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Flashcards in PV Deck (84):
1

Injury to vascular endothelial cells provokes...

thrombus formation, atheromas (fatty layers), and vascular lesions of HTN

2

atheroma, pathogenesis

  • begins in intima (inner layer of vessels) as lipid-filled foam cells and then becomes fatty streaks. 
  • Complex atheromas are thickened asymmetric plaques that narrow the lumen, reducing blood flow, and weaken underlying media
    • They have soft lipid core and fibrous cap of smooth muscle cells and collagen-riich matrix
  • Plaque rupture may precede thrombosis

3

location of brachial artery

bend of elbow just medial to biceps tendon

4

location of radial artery

lateral flexor surface of forearm

5

location ulnar artery

medial flexor surface of forearm

overlying tissues may obscure ulnar artery

6

location femoral artery

just below inguinal ligament, midway between ASIS and symphysis pubis

7

location popliteal artery

extension of femoral artery that passes medially behind femur, palpable just behind knee

DIvides into dorsalis pedis and posterior tibial

8

location dorsalis pedis artery

dorsum of foot just lateral to extensor tendon of big toe

9

ocation posterior tibial artery

behind medial malleolus of ankle. 

An interconnecting arch between its two chief arterial branches protects circulation to the foot

10

layers of arteries

3 concentric: intima, media, adventitia

11

Where do the veins of the arms, upper trunk, head and neck drain? 

SVC, which empties into the right atrium

12

where do veins of legs and lower trunk drain?

upward into IVC

 

13

Important characteristic of leg veins

weaker wall structure, susceptible to irregular dilation, compression, ulceration, invasion by tumors = warrant special attn

14

intermittent claudication

symptomatic limb ischemia w/exertion

Present in atherosclerotic PAD

15

neurogenic claudication

pain w/walking or prolonged standing, radiating from spinal area into buttocks, thighs, lower legs, or feet

increases likelihood of spinal stenosis if pain is relieved by sitting or bending forward or if bilateral buttock or leg pain is present

16

PAD symptom location and site of arterial ischemia: buttock, hip

aortoiliac

17

PAD symptom location and site of arterial ischemia: erectile dysfunction

iliac-pudendal

18

PAD symptom location and site of arterial ischemia: thigh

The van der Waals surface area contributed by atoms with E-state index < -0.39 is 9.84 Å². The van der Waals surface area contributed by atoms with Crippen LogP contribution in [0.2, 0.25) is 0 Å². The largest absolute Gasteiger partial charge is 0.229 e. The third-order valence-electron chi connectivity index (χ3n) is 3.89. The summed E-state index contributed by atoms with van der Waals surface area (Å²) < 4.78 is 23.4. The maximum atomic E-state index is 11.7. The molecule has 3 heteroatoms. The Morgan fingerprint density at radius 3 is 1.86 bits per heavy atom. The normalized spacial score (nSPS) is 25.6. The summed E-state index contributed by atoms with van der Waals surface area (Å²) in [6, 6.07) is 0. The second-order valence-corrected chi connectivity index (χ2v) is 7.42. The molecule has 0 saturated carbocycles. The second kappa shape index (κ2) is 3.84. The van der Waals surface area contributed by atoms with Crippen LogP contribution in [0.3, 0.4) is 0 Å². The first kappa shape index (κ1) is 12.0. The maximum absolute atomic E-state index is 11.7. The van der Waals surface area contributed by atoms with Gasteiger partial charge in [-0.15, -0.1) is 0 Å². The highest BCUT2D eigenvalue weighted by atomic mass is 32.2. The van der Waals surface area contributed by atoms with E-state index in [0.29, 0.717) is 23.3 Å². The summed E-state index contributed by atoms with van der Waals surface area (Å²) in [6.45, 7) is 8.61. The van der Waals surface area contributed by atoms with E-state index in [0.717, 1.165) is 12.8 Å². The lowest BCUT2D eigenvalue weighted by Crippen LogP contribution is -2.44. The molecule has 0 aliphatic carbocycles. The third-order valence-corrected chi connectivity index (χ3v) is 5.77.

common femoral or aortoiliac

19

PAD symptom location and site of arterial ischemia: upper calf

superficial femoral

20

PAD symptom location and site of arterial ischemia: lower calf

popliteal

21

PAD symptom location and site of arterial ischemia: foot

tibial or peroneal

22

abdominal pain, "food fear", and weight loss suggest ...

intestinal ischemia of the celiac or superior or inferior mesenteric arteries

23

ABI

ankle divided by brachial BP

  • >0.9 = normal
  • <0.89 - > 0.60 = mild PAD
  • <0.59 to >0.40 = moderate PAD
  • <0.39 = severe PAD

24

Key components of Peripheral Arterial Exam

  • BP in both arms
  • Carotids: palpate, auscultate
  • Auscultate aortic, renal, femoral 
  • Palpate aorta & determine diameter
  • Palpate brachila, radial, ulnar, femoral, popliteal, dorsalis pedis, posterior tibial arteries
  • Inspect ankles & feet for color, temperature, skin integrity; not ulcerations, hair loss, trophic skin changes, hyper trophic nails

25

Prominent veins and edematous arm suggest...

venous obstruction

26

Grading of pulses

  • 3+ bounding
  • 2+ brisk, expected (normal)
  • 1+ diminished, weaker than expected
  • 0 absent, unable to palpate

27

warmth and redness over calf signal 

cellulitis

28

atherosclerosis most commonly obstructs arterial circulation to...

the thigh. Normal femoral w/diminished to absent popliteal

29

Calf asymmetry, Differential Dx

  • DVT
  • muscle tear or trauma
  • Baker's cyst (posterior knee)
  • muscular atrophy

30

Characteristic of venous cause to edema

venous distention - bilateral present in heart failure, cirrhosis, nephrotic syndrome

31

ulcer location: arterial, venous

arterial: often anterior tibiae, dry or brown-black from gangrene

venous: brownish discoloration or ulcers just above malleolus

32

dependent rubor

suggests arterial insufficiency, but not reliable if veins are incompetent